Last fall I took a class in sewable circuits at a local makerspace. It was Halloween-time, so we made masks using Flora and Gemma arduino controllers, conductive thread, LEDs, and battery packs. I ended up with a vaguely Carnivale-meets-Lucha Libre creation:
I liked the medium and wanted to do more with it, particularly with embroidery, so I started looking for inspiration and examples. Sewable circuits are not new, and neither is the incorporation of computer chips and LED lights into fiber-based pieces (and it’s particularly popular with cosplayers). But a lot of the embroidery pieces I saw incorporated the LEDs as literal lights – as stars or candles or lightning bugs:
I enjoy all of these pieces but I was also interested in incorporating tech in a less literal way that still felt meaningful and furthered the art object overall. I also wanted the tech to do something that the embroidery alone could not do.
While I was ruminating on this, a friend learned she needed brain surgery. As she was preparing for her surgery and recovery last fall, she asked me to remind her of several phrases she wanted to focus on during her recovery. I wanted to make something for her that could be a tool for meditation on wellness as well as a big thank you for her encouragement of me as an artist. And I wanted it to involve BRAINS.
My aha moment was when I realized the LEDs could be neurons firing:
I worked on the piece over six (!) months, including a lot of troubleshooting of circuits, code, and embroidery. It was quite a process, and I learned a lot. Here are some more images of the piece in progress:
In retrospect, it’s curious to note my transition from a wearable (a mask) to an embroidered piece intended to be hung on a wall, and to consider that in tandem with my idea that I wanted the tech to further the art object overall. Embroidery has it’s own arts/crafts tension: it is so often associated with textiles and domestic goods and is often gendered through it’s association with women, and it is also a fine art form. And wearables can certainly be art, as can textiles and domestic goods, but somewhere in the process I made an unconscious (and unfortunate) jump that in retrospect surprises me. When I set out to do an “authentic” art object I, without meaning to, applied many of the arts/craft assumptions I so often rail against. I really could have just made a cool embroidered mask, but for some reason “taking it further” meant a piece to be hung on the wall. Mea culpa.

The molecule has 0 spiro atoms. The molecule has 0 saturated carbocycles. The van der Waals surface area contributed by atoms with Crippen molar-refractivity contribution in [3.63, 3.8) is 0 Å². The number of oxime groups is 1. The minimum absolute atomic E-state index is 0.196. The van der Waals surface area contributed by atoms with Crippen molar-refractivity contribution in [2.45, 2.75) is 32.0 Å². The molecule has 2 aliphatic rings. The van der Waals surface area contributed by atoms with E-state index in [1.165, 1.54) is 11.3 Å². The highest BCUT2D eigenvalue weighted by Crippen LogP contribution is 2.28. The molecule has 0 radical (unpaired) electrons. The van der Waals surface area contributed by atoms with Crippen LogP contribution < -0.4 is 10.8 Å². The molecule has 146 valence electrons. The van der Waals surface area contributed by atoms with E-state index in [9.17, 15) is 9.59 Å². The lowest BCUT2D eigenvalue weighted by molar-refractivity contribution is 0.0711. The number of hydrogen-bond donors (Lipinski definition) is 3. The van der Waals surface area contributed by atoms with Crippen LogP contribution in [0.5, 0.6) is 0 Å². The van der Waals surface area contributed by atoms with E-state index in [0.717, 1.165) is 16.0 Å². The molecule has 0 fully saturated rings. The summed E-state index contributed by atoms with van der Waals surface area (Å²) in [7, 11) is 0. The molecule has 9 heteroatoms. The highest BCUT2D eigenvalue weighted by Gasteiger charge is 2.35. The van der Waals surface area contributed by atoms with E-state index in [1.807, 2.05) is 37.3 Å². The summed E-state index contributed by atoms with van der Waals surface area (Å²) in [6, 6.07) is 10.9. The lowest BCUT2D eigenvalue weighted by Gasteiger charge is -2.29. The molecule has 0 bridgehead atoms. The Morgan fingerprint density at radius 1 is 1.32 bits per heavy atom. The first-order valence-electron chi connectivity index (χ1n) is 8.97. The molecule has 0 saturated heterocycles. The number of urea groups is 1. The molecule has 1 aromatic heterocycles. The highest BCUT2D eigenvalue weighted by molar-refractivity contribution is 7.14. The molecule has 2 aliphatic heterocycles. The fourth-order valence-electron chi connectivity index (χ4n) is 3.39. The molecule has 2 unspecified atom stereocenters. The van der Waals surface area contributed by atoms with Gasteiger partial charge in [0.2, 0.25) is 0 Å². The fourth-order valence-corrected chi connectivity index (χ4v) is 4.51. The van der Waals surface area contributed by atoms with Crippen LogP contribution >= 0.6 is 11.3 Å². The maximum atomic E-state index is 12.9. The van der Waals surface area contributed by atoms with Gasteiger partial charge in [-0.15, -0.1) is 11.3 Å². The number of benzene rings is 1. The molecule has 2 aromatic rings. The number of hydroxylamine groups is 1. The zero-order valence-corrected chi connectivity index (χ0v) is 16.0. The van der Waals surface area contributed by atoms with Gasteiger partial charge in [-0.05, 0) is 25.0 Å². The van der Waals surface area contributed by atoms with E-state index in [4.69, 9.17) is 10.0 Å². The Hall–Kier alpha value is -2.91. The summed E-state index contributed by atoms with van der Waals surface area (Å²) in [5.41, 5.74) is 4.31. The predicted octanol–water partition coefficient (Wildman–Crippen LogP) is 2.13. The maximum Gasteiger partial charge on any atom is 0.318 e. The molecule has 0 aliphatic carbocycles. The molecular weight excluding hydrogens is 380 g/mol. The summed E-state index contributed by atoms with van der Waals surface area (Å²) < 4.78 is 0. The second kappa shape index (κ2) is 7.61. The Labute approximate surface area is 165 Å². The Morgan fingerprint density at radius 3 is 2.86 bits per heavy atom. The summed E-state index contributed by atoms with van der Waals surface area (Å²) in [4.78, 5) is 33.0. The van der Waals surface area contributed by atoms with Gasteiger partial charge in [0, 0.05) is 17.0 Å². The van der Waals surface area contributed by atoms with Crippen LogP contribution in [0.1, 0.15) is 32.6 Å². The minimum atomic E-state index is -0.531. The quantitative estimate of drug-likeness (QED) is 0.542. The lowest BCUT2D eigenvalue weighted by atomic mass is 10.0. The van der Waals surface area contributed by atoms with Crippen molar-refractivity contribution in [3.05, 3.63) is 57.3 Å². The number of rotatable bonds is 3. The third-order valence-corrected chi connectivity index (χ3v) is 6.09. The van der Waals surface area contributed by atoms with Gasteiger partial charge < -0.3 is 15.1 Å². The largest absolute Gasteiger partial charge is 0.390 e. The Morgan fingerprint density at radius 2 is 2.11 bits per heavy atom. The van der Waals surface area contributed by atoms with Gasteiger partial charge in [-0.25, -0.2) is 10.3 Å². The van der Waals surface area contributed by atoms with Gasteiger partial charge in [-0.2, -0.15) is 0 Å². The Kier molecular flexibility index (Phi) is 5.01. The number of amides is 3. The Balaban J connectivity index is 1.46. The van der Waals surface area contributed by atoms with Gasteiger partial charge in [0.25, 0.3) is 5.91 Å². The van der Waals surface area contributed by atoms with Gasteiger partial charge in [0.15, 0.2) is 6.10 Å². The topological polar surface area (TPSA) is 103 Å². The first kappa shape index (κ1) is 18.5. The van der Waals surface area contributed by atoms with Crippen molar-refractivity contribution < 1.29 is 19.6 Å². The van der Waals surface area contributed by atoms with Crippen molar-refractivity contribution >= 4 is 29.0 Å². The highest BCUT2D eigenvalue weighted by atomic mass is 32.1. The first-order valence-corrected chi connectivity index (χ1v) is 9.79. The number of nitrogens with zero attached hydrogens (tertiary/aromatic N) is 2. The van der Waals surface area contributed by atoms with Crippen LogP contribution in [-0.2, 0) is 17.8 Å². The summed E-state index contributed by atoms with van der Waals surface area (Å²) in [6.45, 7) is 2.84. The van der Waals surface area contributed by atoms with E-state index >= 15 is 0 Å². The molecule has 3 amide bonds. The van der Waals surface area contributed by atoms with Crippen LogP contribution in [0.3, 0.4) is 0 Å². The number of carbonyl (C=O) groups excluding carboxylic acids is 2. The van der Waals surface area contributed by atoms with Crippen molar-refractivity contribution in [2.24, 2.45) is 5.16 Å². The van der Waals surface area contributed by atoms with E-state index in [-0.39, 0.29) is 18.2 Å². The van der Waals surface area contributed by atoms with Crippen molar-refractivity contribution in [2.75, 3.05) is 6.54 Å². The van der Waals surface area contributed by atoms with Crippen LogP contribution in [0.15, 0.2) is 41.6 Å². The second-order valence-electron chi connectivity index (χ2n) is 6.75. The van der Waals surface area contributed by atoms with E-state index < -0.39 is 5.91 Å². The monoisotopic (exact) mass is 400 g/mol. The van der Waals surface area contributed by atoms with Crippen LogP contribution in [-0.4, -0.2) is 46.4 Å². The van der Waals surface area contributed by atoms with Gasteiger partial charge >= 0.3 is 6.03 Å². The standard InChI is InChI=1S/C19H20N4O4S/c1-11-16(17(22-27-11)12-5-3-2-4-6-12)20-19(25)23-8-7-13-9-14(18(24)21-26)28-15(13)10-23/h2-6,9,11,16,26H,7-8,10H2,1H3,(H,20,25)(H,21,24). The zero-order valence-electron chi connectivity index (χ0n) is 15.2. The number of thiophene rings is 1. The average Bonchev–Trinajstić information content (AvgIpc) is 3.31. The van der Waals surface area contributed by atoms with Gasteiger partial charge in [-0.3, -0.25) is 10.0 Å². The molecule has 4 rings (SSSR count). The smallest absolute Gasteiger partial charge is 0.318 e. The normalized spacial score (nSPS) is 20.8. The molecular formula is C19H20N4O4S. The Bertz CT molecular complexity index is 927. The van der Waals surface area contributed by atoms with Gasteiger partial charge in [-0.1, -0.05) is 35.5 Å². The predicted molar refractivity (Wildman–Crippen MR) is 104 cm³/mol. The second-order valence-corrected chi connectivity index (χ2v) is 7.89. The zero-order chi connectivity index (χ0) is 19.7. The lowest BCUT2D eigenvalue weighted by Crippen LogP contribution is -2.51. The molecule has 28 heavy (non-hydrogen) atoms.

Additionally, I realize now I did not apply the “must further the piece” requirement for the Gemma arduino, the battery pack, or the conductive thread. I hid all those components in one way or another. Hiding tech is an ongoing conversation among people doing this kind of work – and there are fabulous examples out there of what can happen when you don’t hide tech, including this famous Lilypad Arduino piece by Becky Stern.
In the end, my embroidered LED mandala raised all kinds of questions about hybridity for me: between arts and crafts, between art forms, in joining analog and digital methodologies and mediums, and parsing and exploring gendered art forms.
Stay tuned for more embroidered mandalas, this is clearly a rich vein of experimentation!
Components: Cotton fabric, embroidery floss (silk, cotton, wool), wooden hoop, fabric pens, metallic pens, open source code from Codebender, some open source clip art as starting point (profile, brain cells), Gemma arduino, conductive thread, LEDs, battery pack. All electronic components from Adafruit.
Sketch overall design on tracing paper
Draw circuit configuration on top of design, on tracing paper (ie, how will circuit and embroidery interact/mask/enhance?)
Transfer design to fabric using transfer paper
Put fabric in hoop
Install and test circuit, including programming Gemma if not done already
Embroider on top of sewn circuit, testing LED and circuit viability throughout
Revise and iterate embroidery design (several times)